Study aims to cut down on diabetes in pregnancy
The health service could potentially save €4.35m annually if a new study of pregnant women who follow "positive healthy living" guidelines delivers a reduction in gestational diabetes, it was claimed yesterday.
Gestational diabetes is a type of diabetes that affects women during pregnancy and is linked to some women developing higher than normal levels of glucose in their blood which insulin cannot bring under control.
Dr Niamh Daly of the Coombe Hospital told Health Minister Leo Varadkar that it occurs in one in every 37 pregnant women - but for those who are obese or have a family history of diabetes, the chances of getting the condition are as high as one in six.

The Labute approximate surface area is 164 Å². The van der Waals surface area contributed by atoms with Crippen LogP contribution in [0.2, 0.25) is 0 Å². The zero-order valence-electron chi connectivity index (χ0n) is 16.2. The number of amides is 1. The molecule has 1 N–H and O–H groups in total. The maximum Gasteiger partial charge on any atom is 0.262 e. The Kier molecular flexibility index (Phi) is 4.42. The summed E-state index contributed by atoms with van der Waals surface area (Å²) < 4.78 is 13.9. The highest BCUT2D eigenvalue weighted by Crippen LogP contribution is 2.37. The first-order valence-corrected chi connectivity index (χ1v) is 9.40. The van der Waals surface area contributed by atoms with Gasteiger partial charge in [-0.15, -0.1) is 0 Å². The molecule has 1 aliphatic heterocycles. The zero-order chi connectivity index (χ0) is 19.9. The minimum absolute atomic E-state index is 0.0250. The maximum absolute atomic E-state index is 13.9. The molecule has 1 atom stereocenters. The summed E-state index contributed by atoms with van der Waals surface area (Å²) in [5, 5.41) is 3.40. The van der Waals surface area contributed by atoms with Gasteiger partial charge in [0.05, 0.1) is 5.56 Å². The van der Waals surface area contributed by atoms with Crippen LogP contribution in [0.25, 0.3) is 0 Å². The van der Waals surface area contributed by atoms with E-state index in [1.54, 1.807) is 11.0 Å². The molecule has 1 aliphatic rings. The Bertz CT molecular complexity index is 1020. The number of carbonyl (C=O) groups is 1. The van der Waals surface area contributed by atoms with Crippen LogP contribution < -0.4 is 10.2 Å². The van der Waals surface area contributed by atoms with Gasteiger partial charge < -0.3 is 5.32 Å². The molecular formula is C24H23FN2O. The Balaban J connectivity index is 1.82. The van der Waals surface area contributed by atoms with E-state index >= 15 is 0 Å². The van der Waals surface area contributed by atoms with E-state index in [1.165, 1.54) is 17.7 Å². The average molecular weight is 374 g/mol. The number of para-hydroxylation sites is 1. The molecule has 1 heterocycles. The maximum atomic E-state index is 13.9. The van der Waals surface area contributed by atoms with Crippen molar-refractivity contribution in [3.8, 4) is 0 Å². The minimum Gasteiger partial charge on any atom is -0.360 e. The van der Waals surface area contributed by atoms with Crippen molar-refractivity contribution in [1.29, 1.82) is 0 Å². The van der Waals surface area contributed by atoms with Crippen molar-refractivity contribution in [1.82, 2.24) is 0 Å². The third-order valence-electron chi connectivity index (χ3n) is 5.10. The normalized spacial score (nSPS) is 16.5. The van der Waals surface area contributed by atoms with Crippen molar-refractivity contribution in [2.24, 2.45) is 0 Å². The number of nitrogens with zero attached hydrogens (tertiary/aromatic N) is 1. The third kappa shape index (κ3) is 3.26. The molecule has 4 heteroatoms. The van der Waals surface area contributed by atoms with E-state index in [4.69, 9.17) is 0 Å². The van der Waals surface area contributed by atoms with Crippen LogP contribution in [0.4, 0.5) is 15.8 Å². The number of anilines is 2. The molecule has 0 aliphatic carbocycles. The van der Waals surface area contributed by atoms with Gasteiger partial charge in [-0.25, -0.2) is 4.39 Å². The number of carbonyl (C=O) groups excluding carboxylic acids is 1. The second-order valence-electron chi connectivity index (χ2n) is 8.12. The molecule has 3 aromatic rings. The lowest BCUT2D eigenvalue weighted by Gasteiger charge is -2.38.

Mr Varadkar, who was on a visit to the Dublin hospital, was told that the study is tracking the outcomes in 120 women who follow a supervised exercise programme.
The women will have an oral glucose tolerance test at 24-28 weeks gestation and the proof will be whether those who were in the exercise group have lower blood sugar levels than those who were not following the exercise regime.
She said they are also looking at other important health pointers such as the mother's weight, body composition, food intake and post-natal depression.
Meanwhile, Mr Varadkar formally launched the guidelines on bacterial infections for pregnant women.
The advice covers the potentially life-threatening condition sepsis, a form of blood poisoning triggered by infection, which, if untreated, can eventually lead to multiple organ failure and death.
Savita Halappanavar died from the knock-on effects of sepsis in Galway University Hospital in late 2012, a week after her admission at 17 weeks pregnant.